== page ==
On September 22nd, Liberal MP Mauril Belanger introduced a new Private Member’s Bill advocating changes to the National Anthem.
Belanger’s Bill C-624 would alter the lyrics of O Canada from “In all thy sons command” to “In all of us command,” to make the anthem more gender neutral.
Opposition to alleged sexism in the anthem is not new. Conservative Senator Nancy Ruth and former Progressive Conservative Prime Minister Kim Campbell have both advocated for revisions to the lyrics, and in the 2010 Speech from the Throne the Harper government suggested reverting back to Robert Weir’s original “Thou Dost in Us Command.”
Aside from earning the Liberals some feminist cred, is there really any point to this bill?
The National Anthem is a historical artifact. It is based on a 1908 poem, and like it or not it reflects the period in which it was written. To change the lyrics now to make them more gender neutral is akin to rewriting textbooks to claim there was gender parity at the Charlottetown Conference.
Yes, shameful sexist attitudes and policies were prevalent throughout Canada’s history. But covering up the mistakes of our past in a shroud of political correctness will not help us do better in the future.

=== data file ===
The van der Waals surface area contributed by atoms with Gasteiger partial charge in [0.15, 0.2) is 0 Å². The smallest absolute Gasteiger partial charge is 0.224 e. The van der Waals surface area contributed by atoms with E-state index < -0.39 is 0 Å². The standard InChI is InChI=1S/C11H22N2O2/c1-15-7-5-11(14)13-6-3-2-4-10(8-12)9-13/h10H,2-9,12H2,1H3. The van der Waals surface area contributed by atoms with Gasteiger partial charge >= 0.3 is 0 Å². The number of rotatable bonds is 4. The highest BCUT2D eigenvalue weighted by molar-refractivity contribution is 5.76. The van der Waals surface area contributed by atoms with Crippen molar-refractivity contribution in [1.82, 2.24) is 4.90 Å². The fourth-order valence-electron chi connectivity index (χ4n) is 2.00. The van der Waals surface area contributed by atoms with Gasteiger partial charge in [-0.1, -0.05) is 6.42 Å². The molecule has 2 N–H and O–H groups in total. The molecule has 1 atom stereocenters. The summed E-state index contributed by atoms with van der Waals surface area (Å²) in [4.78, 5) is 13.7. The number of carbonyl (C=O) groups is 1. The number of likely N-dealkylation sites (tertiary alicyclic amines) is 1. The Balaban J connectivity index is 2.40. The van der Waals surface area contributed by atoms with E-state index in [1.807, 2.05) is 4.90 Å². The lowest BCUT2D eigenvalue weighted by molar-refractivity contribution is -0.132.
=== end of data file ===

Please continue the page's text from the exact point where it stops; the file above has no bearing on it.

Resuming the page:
At least when the Conservatives suggested changing the lyrics, their proposed revision was both more historically significant and syntactically correct. “Thou Dost in Us Command” were the original lyrics before the anthem was altered in 1914, and frankly make more sense than the garbled and nonsensical, “In all of us command.”
But really, what part of “In all thy sons command” is so heinous that it needs to be expunged?
Women have equal rights in Canada. I’m not denying that sexism exists in society – however, I don’t think one line in the anthem is actively impeding or demeaning women. At worst, the current lyrics are a harmless anachronism representing a different era in Canadian history. At best, they are a tribute to the men who served in World War I, a conflict in which Canada suffered devastating losses while proving ourselves on the battlefield and the world stage.
O Canada is a valuable reflection of our national origins and what we should aspire to. We should not tolerate politicians trying to re-write our history for political gain.
Originally published in The Fulcrum as “‘O Canada’ lyrics should not be changed,” October 9, 2014